As seen on TV! I mean, in The Perth Courier, Aug. 11/09.
Monkey see, monkey do
Apparently I have my work cut out for me, and maybe that means I should cut out some of my work.
It has been a long summer. The weather, in case you haven’t noticed, has been stinky. We have been inside a lot. All of us. Including two parents working from home and two energetic children. And two indoor cats. And a turtle and seven fish. (The turtle and fish are fairly quiet.)
More than usual, there is constant clutter peppered with occasional mayhem, chaos and general loudness. So c’mon over! Mind the cat hair tumbleweed.
I have never ever professed to be a model housekeeper. With all the crew cooped up in the rainy wetness this summer, staying ahead of things even in my shoddy, haphazard way has been challenging. This house full of people (some of them large) translates into an unrelenting routine of laundry, dishes and tidying.
So what? I’ll get to that.
This is a no brainer, but if there’s one thing I’ve learned about parenting it’s that kids learn from role models, and their role models are usually parents. Without you having to explain it all, they learn from how you treat people and animals. They observe your work ethic. They glean things from the way you talk. They mimic your manners.
As such, you can spend your days and nights teaching them to read in English, French, Spanish and Swahili while playing the violin with their feet, but if you, as the parent, have a potty mouth and are rude to waiters, then monkey see, monkey do.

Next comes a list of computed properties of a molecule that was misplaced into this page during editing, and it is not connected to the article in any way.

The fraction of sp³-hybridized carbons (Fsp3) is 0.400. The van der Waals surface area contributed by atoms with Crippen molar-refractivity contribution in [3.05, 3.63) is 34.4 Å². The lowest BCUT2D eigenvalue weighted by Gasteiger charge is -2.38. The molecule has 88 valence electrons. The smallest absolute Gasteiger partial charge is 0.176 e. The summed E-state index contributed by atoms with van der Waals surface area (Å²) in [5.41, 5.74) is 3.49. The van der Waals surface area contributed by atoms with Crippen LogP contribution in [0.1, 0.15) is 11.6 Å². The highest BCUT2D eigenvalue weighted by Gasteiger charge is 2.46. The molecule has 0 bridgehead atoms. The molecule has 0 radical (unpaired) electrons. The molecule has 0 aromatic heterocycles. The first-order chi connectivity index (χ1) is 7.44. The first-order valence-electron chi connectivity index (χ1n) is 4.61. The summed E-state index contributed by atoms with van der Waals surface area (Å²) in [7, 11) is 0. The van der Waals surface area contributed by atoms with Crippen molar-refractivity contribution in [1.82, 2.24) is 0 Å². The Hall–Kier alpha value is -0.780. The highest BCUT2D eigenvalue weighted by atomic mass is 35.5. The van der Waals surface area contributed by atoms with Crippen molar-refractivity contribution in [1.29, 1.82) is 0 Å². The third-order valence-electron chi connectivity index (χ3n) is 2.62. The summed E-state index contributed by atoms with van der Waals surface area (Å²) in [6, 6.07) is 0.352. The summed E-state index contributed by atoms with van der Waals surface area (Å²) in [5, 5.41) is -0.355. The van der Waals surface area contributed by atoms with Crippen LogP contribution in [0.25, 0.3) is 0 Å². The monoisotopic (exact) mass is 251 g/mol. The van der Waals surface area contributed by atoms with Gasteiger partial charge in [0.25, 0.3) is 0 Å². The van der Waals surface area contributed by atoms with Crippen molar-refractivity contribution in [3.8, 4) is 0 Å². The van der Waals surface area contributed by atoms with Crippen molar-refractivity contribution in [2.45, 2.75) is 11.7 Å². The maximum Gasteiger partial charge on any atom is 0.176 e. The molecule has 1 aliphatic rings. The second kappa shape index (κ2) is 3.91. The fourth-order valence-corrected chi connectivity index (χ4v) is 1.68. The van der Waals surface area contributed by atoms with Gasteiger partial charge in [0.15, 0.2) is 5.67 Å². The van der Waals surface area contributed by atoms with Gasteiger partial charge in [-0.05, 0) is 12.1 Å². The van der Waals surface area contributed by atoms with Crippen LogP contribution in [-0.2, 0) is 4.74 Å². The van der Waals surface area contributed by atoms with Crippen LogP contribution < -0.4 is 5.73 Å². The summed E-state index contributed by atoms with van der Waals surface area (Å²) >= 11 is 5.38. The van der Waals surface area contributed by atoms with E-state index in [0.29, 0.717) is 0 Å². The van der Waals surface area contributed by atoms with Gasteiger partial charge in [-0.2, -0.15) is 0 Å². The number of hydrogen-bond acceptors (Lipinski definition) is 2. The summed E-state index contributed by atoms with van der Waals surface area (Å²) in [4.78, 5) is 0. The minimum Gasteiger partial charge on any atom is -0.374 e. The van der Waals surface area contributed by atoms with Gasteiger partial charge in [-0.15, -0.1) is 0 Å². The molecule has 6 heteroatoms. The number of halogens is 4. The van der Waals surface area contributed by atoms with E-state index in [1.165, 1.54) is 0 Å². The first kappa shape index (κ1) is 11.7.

Several months ago Boychild announced to my mom that when he grew up he wanted to stay home and type like Mommy. I wasn’t really surprised. After all, I work from home and spend a lot of time typing at the computer. Now that Groom-boy stays home and types, too, perhaps we’ve firmly cemented his career aspirations.
I suppose it’s not too late for me to enrol in med school or become an engineer – as long as there’s no math. What? There is? Oh.
So what does all of this have to do with my rambling about clutter and mayhem? Well, one night last week we were coming home from an event that took place over the supper hour. We decided to get some take out since time was marching on. Boychild resisted. He didn’t want any of the choices offered, so I said, heaving a huge dramatic sigh, that I could make him a grilled cheese sandwich at home.
“Pretty soon you’ll have to learn to cook for yourself,” Groom-boy teased.
“No, I won’t,” Boychild said. “When I grow up and get married the woman will cook for me.”
Groom-boy cracked up and nearly drove off the road. I muttered something about being dropped off on the street corner. Boychild thought it was all pretty funny.
Monkey see, monkey do.
Stands to reason, though, especially considering Groom-boy melted a hole completely through a metal baking sheet the other day when he accidentally turned on the wrong stove element. Perhaps he shouldn’t be allowed in the kitchen.
I’m afraid to think about what other “life lessons” my children are absorbing.
It got me to thinking, though. This must surely be a sign. This must mean it is time for mommy to go away on a two-week vacation and leave Groom-boy in charge of everything. Hm. But then I might not have ANY baking sheets left. Or maybe mommy needs to learn a construction trade or build a space shuttle or become a lumberjack or a paramedic or a mechanic or something equally non-traditional for this houseful of writer/editor/communicator types.
Hm. Decisions. Nah, I think the two-week vacation is a better idea. Where should I go? Definitely somewhere that involves someone else cooking for me and doing the laundry and picking up messes.
Failing that, maybe I should at least relinquish some of my (ahem) control and insist that some of the men folk in the house take over more of the culinary duties. First, though, a little lesson on which knobby thingy turns on which burner might be in order.